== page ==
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Superior’s mayor wants utility regulators to revisit their approval of a $700M gas plant

Utilities want to build the plant as they shift away from coal and invest in renewable energy

Superior Mayor Jim Paine
Superior Mayor Jim Paine outside the city’s government center during Gov. Tony Evers stop in Superior on June 20, 2023. Danielle Kaeding/WPR

The mayor of Superior is asking Wisconsin utility regulators to revisit their approval of a roughly $700 million natural gas plant that’s planned to be built in the city.

In a letter filed on Jan. 2, Superior Mayor Jim Paine asked the Public Service Commission, or PSC, to conduct a new review of the proposed Nemadji Trail Energy Center.

Several utilities want to build the 625-megawatt plant as part of plans to shift away from coal and invest in renewable energy. They include La Crosse-based Dairyland Power Cooperative, Minnesota Power in Duluth and North Dakota-based Basin Electric Power Cooperative.

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The project’s owners say the plant is critical for providing reliable, affordable power when energy from wind and solar resources are unavailable. Indigenous and environmental groups have long-opposed the project and mounted multiple legal challenges over its approval by regulators in Wisconsin and Minnesota.

In 2020, the PSC issued a certificate to utilities, granting them approval to build the power plant. At the time, Paine said local leaders supported the project due to the economic benefits of construction and shifting to clean energy. Now, he said, many local officials oppose it.

“The project, the site, the community, and the world have changed in meaningful ways since January of 2020. The final decision of the PSC is no longer a true representation of the facts surrounding the construction of (the Nemadji Trail Energy Center),” Paine wrote. “The citizens of Superior and Wisconsin deserve further review of this controversial and potentially harmful project.”

The city’s leader said changes to the project warrant further review, including modifications to its design, ownership and effects on tribal lands.

Nemadji Trail Energy Center
A rendering of the proposed Nemadji Trail Energy Center in Superior, which utilities say would provide enough power for roughly half a million homes. Owners of the project say the natural gas plant would meet customers’ demand for energy when renewable wind and solar resources are unavailable. Image courtesy of Minnesota Power

Paine noted the site is about 500 feet from a mass grave that holds the remains of tribal ancestors of the Fond du Lac Band of Lake Superior Chippewa. The remains were buried there more than 100 years ago following their removal from Wisconsin Point to make way for an ore dock that was never built.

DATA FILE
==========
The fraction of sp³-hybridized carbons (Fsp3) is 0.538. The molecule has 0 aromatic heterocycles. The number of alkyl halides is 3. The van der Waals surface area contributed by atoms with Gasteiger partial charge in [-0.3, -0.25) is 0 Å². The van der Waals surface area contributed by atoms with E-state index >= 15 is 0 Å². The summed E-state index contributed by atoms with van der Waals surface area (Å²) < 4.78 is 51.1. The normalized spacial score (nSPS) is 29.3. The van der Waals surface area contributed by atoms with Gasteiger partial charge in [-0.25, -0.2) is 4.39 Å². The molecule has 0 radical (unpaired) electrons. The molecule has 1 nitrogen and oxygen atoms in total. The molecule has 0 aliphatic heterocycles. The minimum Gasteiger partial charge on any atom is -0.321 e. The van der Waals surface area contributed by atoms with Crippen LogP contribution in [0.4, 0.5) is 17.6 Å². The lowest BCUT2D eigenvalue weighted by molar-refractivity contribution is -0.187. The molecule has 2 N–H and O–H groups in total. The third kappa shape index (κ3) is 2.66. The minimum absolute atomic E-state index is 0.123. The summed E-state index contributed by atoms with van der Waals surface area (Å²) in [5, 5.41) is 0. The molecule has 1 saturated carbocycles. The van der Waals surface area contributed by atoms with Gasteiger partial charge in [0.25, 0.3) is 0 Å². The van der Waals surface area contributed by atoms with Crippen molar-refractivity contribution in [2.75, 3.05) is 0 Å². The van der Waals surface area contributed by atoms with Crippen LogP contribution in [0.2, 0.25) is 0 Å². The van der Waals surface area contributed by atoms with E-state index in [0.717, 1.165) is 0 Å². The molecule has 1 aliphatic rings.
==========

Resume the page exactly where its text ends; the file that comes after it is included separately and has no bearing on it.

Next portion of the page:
Superior’s mayor also added that advancements in technology and federal funding for clean energy development under the Bipartisan Infrastructure Law have made it possible to pursue renewable resources, rendering new fossil fuel plants “obsolete.” Paine also questioned whether the city would be able to enforce its own ordinances related to the plant, noting state law preempts enforcement of local regulations for approved projects. The city would have to amend its zoning code and vacate streets for the plant, and Paine said the city is unlikely to approve those changes.

A PSC spokesperson said the commission is reviewing the mayor’s request. The commission hasn’t acted on a similar request made by environmental groups last year.

Utilities want to break ground on the plant next year. They estimate it would create more than 350 jobs during construction, as well as 25 full-time positions. The project’s owners and labor groups say the project will bring a $1 billion economic impact over 20 years.

Dairyland Power is seeking a loan from the Rural Utilities Service to pay for half the plant’s cost. Last month, the federal agency found the plant won’t have significant effects on the environment as part of its latest review of the project. The agency had previously issued a similar finding, but it revisited the decision after environmental and Indigenous groups petitioned for further review.

Utilities have said the plant would cut carbon emissions by 964,000 tons each year. In its latest finding, the Rural Utilities Service found the plant would cut carbon emissions on the western portion of the Midwest grid by more than 800,000 tons each year compared to keeping coal plants online.

The agency’s interim estimates also showed the facility would produce around $2.5 billion in climate damages. Even so, regulators said the plant would reduce climate impacts by about $1.2 billion as it replaces older coal facilities.

Environmental and Indigenous groups have challenged the agency’s assessment of the plant’s effects on climate change and tribal communities.

The Sierra Club and Clean Wisconsin are appealing a Dane County judge’s ruling last year that upheld the project’s approval by the Public Service Commission. That litigation is still pending.

Utilities hope to bring the plant online in 2028.